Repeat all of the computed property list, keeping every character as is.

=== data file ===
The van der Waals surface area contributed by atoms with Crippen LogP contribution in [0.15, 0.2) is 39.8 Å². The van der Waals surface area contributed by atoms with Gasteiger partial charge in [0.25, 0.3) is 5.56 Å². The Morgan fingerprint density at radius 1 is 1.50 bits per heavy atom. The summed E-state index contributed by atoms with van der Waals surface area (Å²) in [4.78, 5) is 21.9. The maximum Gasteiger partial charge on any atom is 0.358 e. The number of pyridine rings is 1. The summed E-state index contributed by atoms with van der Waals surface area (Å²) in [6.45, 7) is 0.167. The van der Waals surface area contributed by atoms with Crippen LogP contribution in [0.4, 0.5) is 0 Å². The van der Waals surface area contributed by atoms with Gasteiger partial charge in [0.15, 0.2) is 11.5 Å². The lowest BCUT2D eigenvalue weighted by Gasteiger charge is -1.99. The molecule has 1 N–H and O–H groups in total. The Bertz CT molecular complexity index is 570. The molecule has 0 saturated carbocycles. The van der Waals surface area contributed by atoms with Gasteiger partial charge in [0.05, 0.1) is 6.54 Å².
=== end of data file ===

The van der Waals surface area contributed by atoms with Crippen LogP contribution in [0.15, 0.2) is 39.8 Å². The van der Waals surface area contributed by atoms with Gasteiger partial charge in [0.25, 0.3) is 5.56 Å². The Morgan fingerprint density at radius 1 is 1.50 bits per heavy atom. The summed E-state index contributed by atoms with van der Waals surface area (Å²) in [4.78, 5) is 21.9. The maximum Gasteiger partial charge on any atom is 0.358 e. The number of pyridine rings is 1. The summed E-state index contributed by atoms with van der Waals surface area (Å²) in [6.45, 7) is 0.167. The van der Waals surface area contributed by atoms with Crippen LogP contribution in [0.4, 0.5) is 0 Å². The van der Waals surface area contributed by atoms with Gasteiger partial charge in [0.15, 0.2) is 11.5 Å². The lowest BCUT2D eigenvalue weighted by Gasteiger charge is -1.99. The molecule has 1 N–H and O–H groups in total. The Bertz CT molecular complexity index is 570. The molecule has 0 saturated carbocycles. The van der Waals surface area contributed by atoms with Gasteiger partial charge in [0.05, 0.1) is 6.54 Å².